Using the 'utc_to_datetime' Option

The 'utc_to_datetime' option of the DBINFO function returns the UTC seconds to DATETIME value that the server would generate if the UNIX time( ) system call returned the value of the second parameter, taking into account the time zone of the database server.

The 'utc_to_datetime' option casts to a DATETIME value its last argument, which must be a numeric expression representing a Coordinated Universal Time (UTC) value. If this evaluates to a number with a fractional part, any fractional seconds are ignored.

In the first example below, the last argument is a UTC value represented as a literal integer. In the second example, the last argument is a column expression specifying an integer column that stores UTC values. In both examples, DBINFO casts the UTC value to a DATETIME value in the time zone of the database server:

DBINFO ('utc_to_datetime', 1299912999 )

DBINFO ('utc_to_datetime', timesheet.utc_checkin )

If the value of the last argument is negative, the function returns a DATETIME value from an earlier UNIX epoch, as in the next example:

SELECT DBINFO("utc_to_datetime", -2134567890.91234) 
   FROM 'sysmaster:"informix".sysdual';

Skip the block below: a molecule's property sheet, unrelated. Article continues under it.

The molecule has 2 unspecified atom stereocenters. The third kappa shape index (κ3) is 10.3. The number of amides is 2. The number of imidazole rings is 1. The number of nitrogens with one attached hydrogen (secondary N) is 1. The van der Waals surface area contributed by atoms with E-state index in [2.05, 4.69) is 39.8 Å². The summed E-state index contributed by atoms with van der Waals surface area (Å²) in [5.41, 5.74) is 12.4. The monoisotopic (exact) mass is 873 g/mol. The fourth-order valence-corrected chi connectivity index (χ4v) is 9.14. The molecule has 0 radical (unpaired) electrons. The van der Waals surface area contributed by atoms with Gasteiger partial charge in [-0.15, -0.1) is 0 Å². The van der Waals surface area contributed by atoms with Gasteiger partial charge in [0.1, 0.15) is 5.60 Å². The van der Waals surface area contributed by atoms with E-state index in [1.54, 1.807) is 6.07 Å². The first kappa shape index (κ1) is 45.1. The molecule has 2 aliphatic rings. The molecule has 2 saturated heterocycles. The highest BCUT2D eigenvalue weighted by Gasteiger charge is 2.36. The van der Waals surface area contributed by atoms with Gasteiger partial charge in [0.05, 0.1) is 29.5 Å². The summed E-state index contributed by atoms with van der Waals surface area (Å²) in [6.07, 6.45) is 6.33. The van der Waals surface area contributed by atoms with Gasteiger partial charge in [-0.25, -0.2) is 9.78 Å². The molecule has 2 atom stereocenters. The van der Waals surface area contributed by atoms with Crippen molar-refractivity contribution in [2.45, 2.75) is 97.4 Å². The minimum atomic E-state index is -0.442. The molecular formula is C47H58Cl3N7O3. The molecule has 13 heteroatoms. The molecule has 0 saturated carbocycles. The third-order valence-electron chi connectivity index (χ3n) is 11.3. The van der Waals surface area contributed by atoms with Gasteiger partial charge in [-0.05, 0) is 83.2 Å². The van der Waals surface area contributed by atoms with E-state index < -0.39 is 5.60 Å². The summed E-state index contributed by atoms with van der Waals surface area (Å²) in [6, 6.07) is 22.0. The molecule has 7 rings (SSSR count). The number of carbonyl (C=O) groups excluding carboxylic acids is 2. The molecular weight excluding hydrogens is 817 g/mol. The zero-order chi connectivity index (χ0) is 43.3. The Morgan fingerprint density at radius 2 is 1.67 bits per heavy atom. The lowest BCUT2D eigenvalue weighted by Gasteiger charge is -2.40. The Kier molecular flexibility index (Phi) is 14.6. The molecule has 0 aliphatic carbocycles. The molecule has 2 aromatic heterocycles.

This query returns the DATETIME value 1902-05-12 08:28:30.

These example times all assume that the server is in a specific time zone. The following query returns four DATETIME values:

    DBINFO('utc_to_datetime', -32767) AS min_smallint,
    DBINFO('utc_to_datetime', +32767) AS max_smallint,
    DBINFO('utc_to_datetime', 1299912999),
    DBINFO("utc_to_datetime", -2134567890.91234)
FROM 'sysmaster:"informix".sysdual';
These are the returned DATETIME values from a server in the United States Pacific time zone:
1969-12-31 06:53:53   1970-01-01 01:06:07   2011-03-11 22:56:39 
  1902-05-12 01:28:30
		# Server running in TZ=US/Pacific
These are the returned DATETIME values from the same query from a server in the UTC0 time zone:
1969-12-31 14:53:53   1970-01-01 09:06:07   2011-03-12 06:56:39 
  1902-05-12 08:28:30
		# Server running in TZ=UTC0

Note that the DAY component in the third DBINFO result is different for the United States Pacific time zone and for the UTC0 time zone, because of the 8-hour offset between those two time zones.

The database server time zone can similarly affect the return value from other expressions for points in time, such as CURRENT, SYSDATE, and TODAY, whose DATETIME YEAR TO SECOND or DATE representation depends on the time zone of the server.